The working group established by the Japanese government to deal with grid connection issues for solar and other new energy generation capacity met for the first time last week.
Japan’s grid capacity fears have been well documented – with a recent and dramatic development being that several regional grids have suspended approvals for new solar projects over 10kW. The working group was scheduled to meet on Thursday 16 October, with PV Tech informed of the founding of the group by a Ministry of Economy, Trade and Industry (METI) spokesman. PV Tech was not able to reach METI for a comment on the proceedings of the group on Monday morning, but the group’s findings are expected to be made public soon.
The group is made up of academic experts, chaired by Kazuhiko Ogimoto, an engineering professor at the Institute of Industrial Science, the University of Tokyo. Also involved are four other academics, including Yumiko Iwafune, an electrical engineering and energy systems professor also at the University of Tokyo’s Institute of Industrial Science and Toshihiro Matsumura, from the university’s Institute of Social Science.
Despite a strong feed-in tariff (FiT) programme introduced in 2012 stimulating growth, among other issues to have befallen the PV industry in Japan are the fact that renewable energy targets have been scrapped, while the government debates the idea of bringing some of the country’s switched off nuclear power plants back online. Announcing the first meeting of the working group, METI explained on its website that while the country’s aim was to proliferate solar power generation to an unspecified “milestone” in 2030, grid connection issues were making it difficult. METI claims the working group will adopt a neutral stance on the issue.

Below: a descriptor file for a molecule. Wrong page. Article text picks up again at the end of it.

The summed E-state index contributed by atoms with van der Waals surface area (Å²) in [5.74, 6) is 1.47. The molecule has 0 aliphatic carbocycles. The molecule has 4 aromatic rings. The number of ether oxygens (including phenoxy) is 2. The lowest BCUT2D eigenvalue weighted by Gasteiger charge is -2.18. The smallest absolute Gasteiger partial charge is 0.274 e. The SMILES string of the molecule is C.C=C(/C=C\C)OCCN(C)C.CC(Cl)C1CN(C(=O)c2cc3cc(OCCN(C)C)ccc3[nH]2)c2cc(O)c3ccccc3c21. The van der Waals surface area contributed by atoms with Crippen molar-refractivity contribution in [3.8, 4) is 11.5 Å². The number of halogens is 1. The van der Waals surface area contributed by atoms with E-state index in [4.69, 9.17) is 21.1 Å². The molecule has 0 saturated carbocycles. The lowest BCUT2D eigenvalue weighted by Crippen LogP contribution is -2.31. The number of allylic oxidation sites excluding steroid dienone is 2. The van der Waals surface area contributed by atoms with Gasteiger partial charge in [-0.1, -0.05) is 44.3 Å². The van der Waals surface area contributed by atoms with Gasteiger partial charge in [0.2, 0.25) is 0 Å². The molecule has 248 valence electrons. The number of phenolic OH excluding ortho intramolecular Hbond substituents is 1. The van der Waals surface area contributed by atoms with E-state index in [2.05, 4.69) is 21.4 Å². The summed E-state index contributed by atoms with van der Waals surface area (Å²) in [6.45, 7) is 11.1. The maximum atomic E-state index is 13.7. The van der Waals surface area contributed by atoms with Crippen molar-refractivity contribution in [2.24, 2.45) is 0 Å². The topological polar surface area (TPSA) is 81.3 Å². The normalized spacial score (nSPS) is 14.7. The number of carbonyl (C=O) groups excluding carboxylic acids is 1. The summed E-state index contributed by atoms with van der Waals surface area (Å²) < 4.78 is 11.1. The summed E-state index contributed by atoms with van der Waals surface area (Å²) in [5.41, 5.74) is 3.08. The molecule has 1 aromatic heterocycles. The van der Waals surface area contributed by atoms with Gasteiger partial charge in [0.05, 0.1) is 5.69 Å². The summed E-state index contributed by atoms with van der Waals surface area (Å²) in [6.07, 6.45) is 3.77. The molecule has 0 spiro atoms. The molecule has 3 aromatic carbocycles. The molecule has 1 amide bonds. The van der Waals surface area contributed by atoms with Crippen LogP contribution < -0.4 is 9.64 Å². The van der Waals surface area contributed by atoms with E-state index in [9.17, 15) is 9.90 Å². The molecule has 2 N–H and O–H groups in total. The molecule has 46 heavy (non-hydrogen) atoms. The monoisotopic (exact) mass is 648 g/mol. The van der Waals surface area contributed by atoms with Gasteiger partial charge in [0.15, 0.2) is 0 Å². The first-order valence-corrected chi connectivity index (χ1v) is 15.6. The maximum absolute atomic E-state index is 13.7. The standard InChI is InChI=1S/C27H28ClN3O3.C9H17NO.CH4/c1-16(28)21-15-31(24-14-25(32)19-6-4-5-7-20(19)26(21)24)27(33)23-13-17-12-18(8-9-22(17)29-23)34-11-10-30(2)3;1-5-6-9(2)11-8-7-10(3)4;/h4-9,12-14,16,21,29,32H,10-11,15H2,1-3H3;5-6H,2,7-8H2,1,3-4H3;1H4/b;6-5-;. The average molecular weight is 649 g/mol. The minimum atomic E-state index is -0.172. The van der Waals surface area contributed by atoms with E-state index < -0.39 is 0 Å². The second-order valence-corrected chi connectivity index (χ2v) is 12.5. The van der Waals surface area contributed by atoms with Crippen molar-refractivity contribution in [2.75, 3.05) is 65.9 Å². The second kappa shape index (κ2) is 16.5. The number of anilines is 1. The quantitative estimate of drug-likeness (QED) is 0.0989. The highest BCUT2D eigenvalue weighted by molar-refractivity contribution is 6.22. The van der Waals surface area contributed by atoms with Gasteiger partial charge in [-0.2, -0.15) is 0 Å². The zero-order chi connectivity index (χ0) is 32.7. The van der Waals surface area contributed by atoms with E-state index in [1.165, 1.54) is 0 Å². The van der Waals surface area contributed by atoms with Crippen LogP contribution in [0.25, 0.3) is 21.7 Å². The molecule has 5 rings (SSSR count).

“…As the introduction of the FiT Scheme has rapidly expanded the dissemination of photovoltaic power generation facilities, utility companies are now facing issues of the limited capacity of power grid systems and that of adjusting the supply-demand balance across their service areas, making it difficult for them to accept additional connection requests.”
Groups including the Japan Renewable Energy Foundation (JREF) have questioned the grid connection claims – in particular the fact that approvals have been suspended on the island of Kyushu despite the fact that an estimated 9GW of capacity remains available.
Also last week, METI published guidelines for heavy industrial users of energy to be exempted next financial year from paying a portion of the surcharges for renewable energy generation normally added to electricity bills. Companies that consume a kilowatt hour of energy or more per ¥1000 (US$9.35) in sales generated will be able to apply in a move that echoes similar charges proposed as part of the EEG reforms in Germany.
Meanwhile, financial services company Orix reiterated its commitment to getting 800MW of PV online in Japan irrespective of the grid connection problem. Local and international news outlets reported the company’s head of energy and eco services businesses as saying that Orix would pursue a number of strategies in the short term, hoping to get the 800MW online by March 2018. These strategies would include installing solar in areas without grid connection problems, buying the rights to projects which have lost their FiT approvals and investing in a rental programme for residential battery systems. The company claims to have 430MW already connected or under construction in Japan. Yuichi Nishigori, the Orix head of energy and eco services, also said a number of foreign developers had asked Orix to invest in or buy their projects – Japan is a notoriously difficult market for foreign companies to enter, especially without the involvement of local partners. Orix is among the companies currently considering a 430MW project near Nagasaki, along with solar panel maker Kyocera and three other parties.
Also reported from Japan was a planned investment of 12 billion yen (US$112 million) into a 40MW project in Iwate Prefecture, in the north of the main Japanese island of Honshu by Hong Kong-based developer Sky Solar Holdings. Iwate Nippo, a local newspaper, reported that the plant is expected to being operation in 2019, selling its electricity to utility company Tohoku Electric Power.